How the Rainbow Became Associated with Gay Rights
Since the 1970s, the rainbow has been a universally recognized symbol for LGBT pride. But why was the rainbow chosen to begin with?
The Connection Between Rainbows and Gay Rights
This June, you might notice an increasing number of rainbow flags around town. June is LGBT pride month in Canada, so it’s likely this multi-coloured symbol will be more prevalent than usual. But how did the rainbow come to be associated with gay rights in the first place?
Legend says that it all started with a single parade. In 1978, Harvey Milk, a San Francisco city supervisor and the first openly gay politician elected to office in California, asked his friend Gilbert Baker to create a symbol for the LGBT community. Milk wanted to reveal the new design at the Gay Freedom Pride Parade in San Francisco that year.
Baker, a gay rights activist, army veteran, and artist, immediately got to work designing a striped flag with eight colours. According to Baker’s website, each colour on the flag had a special meaning: Pink represented sex, red for life, orange for healing, yellow for sunlight, green for nature, turquoise for magic, blue for serenity, and violet represented spirit. Thirty volunteers hand-dyed and stitched the original two flags.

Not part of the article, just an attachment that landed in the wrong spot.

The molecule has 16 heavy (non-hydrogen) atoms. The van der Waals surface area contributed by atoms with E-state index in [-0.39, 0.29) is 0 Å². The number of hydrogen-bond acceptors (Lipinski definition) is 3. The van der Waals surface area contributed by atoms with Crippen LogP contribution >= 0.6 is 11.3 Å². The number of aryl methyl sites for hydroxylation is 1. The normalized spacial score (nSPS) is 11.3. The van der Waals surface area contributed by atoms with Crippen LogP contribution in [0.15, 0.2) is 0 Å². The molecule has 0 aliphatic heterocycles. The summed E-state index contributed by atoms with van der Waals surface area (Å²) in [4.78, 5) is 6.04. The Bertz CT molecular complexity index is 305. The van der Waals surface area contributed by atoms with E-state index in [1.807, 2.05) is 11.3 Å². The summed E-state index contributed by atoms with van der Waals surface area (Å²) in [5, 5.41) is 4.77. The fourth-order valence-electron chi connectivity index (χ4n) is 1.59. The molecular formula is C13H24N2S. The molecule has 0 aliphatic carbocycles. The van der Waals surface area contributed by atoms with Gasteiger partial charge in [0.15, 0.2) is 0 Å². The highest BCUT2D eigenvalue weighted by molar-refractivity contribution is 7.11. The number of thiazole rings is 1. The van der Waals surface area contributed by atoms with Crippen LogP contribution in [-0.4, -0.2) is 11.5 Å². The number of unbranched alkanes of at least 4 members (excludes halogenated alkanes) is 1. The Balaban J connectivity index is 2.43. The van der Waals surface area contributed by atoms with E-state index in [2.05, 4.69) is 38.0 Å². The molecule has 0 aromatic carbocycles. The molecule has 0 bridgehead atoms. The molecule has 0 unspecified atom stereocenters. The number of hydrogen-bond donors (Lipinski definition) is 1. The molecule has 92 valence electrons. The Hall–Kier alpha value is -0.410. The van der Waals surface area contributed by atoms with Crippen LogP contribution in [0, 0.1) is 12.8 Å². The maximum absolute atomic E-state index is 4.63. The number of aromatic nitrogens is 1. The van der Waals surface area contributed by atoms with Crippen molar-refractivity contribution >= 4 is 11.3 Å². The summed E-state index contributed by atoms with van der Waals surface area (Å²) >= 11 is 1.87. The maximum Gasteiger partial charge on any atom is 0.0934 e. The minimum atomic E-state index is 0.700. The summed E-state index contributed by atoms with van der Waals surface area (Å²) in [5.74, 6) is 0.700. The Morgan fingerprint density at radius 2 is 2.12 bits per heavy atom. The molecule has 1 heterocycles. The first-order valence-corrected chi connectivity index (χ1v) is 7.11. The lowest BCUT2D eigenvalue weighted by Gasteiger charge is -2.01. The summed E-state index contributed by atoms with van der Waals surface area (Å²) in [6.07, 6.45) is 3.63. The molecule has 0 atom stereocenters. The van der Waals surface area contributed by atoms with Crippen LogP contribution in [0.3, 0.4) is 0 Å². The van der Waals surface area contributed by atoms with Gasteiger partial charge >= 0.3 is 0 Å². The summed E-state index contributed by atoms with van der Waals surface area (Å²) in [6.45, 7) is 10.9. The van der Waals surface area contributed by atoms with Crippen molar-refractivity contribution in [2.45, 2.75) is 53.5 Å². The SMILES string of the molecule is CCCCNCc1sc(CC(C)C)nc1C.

That said, no one knows exactly why Baker chose to make the symbol a rainbow. Some say he was paying tribute to Judy Garland, one of the first gay icons, who famously sang “Somewhere Over the Rainbow” in the movie The Wizard of Oz. Others believe that Baker was inspired by a multi-coloured flag used on college campuses in the 1960s to symbolize world peace and unity.
Regardless of their original inspiration, the rainbow flags were a huge success when Baker unveiled them at the 1978 San Francisco Pride Parade. “We stood there and watched and saw the flags, and their faces lit up,” Cleve Jones, an LGBT rights activist who attended the parade, told the New York Times. “It needed no explanation. People knew immediately that it was our flag.”
The symbol’s popularity soared after Milk’s assassination just a few months later. Many saw the rainbow flag as “a beautiful, uplifting image that filled a need for a recognizable symbol for the LGBT community,” said Peter Tatchell, a veteran LGBT equality and human rights campaigner since the 1960s.
“I like to think [the rainbow flag] spread because for the first time, gays were being told to be proud,” said Nico Ramsey, a social activist in Austin, Texas. “When I look at the flag, I see various elements of me. I have never viewed myself to be simple. I recognize that I am complex, and that is what makes me unique and beautiful.” (Find out how to live without prejudice.)
As demand for the flag increased, its original eight colours were narrowed down to six: red, orange, yellow, green, blue and purple. Fewer colours kept production costs low and made the flags easier to display.
Today, “the rainbow flag has become one of the most ubiquitous and universally recognized flags in the world,” Tatchell said. “Unlike other flags, it transcends national borders and unites people of different cultures. It symbolizes the global LGBT family and our worldwide freedom struggle.” (Check out how two Canadians are helping LGBT refugees find asylum in Canada.)
But displaying the flag isn’t the only way members of the LGBT community and their allies celebrate unity and pride. These days, you can find the rainbow symbol on everything from t-shirts to mugs to towels to bed sheets, according to Tatchell.